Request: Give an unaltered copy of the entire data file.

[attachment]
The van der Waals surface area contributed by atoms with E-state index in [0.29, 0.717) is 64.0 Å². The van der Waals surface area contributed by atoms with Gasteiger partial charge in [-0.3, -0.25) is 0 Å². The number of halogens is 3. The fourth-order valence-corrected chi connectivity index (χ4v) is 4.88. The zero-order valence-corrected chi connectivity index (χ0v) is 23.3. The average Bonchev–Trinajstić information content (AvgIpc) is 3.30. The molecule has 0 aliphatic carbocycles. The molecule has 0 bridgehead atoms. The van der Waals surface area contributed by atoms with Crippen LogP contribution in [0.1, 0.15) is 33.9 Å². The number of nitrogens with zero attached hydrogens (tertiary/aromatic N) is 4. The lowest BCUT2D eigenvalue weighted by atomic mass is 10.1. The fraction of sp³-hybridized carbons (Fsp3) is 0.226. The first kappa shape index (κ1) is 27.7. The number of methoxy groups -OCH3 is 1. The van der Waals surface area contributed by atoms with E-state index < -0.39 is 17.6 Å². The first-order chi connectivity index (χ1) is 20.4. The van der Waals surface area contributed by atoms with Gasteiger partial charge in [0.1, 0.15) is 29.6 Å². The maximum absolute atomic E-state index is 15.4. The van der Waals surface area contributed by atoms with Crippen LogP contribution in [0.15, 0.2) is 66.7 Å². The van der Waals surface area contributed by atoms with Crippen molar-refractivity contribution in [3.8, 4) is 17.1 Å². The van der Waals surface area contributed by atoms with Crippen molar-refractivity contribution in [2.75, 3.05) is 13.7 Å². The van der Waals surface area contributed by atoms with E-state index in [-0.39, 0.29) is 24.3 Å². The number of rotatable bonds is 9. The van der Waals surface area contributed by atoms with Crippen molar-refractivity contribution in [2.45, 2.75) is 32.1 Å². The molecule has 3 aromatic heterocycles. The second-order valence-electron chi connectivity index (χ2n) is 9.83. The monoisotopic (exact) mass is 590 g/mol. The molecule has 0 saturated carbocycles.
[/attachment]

The van der Waals surface area contributed by atoms with E-state index in [0.29, 0.717) is 64.0 Å². The van der Waals surface area contributed by atoms with Gasteiger partial charge in [-0.3, -0.25) is 0 Å². The number of halogens is 3. The fourth-order valence-corrected chi connectivity index (χ4v) is 4.88. The zero-order valence-corrected chi connectivity index (χ0v) is 23.3. The average Bonchev–Trinajstić information content (AvgIpc) is 3.30. The molecule has 0 aliphatic carbocycles. The molecule has 0 bridgehead atoms. The van der Waals surface area contributed by atoms with Crippen LogP contribution in [0.1, 0.15) is 33.9 Å². The number of nitrogens with zero attached hydrogens (tertiary/aromatic N) is 4. The lowest BCUT2D eigenvalue weighted by atomic mass is 10.1. The fraction of sp³-hybridized carbons (Fsp3) is 0.226. The first kappa shape index (κ1) is 27.7. The number of methoxy groups -OCH3 is 1. The van der Waals surface area contributed by atoms with E-state index < -0.39 is 17.6 Å². The first-order chi connectivity index (χ1) is 20.4. The van der Waals surface area contributed by atoms with Gasteiger partial charge in [0.1, 0.15) is 29.6 Å². The maximum absolute atomic E-state index is 15.4. The van der Waals surface area contributed by atoms with Crippen LogP contribution in [0.15, 0.2) is 66.7 Å². The van der Waals surface area contributed by atoms with Crippen molar-refractivity contribution in [3.8, 4) is 17.1 Å². The van der Waals surface area contributed by atoms with Crippen molar-refractivity contribution in [2.75, 3.05) is 13.7 Å². The van der Waals surface area contributed by atoms with E-state index in [-0.39, 0.29) is 24.3 Å². The number of rotatable bonds is 9. The van der Waals surface area contributed by atoms with Crippen molar-refractivity contribution in [2.45, 2.75) is 32.1 Å². The molecule has 3 aromatic heterocycles. The second-order valence-electron chi connectivity index (χ2n) is 9.83. The monoisotopic (exact) mass is 590 g/mol. The molecule has 0 saturated carbocycles.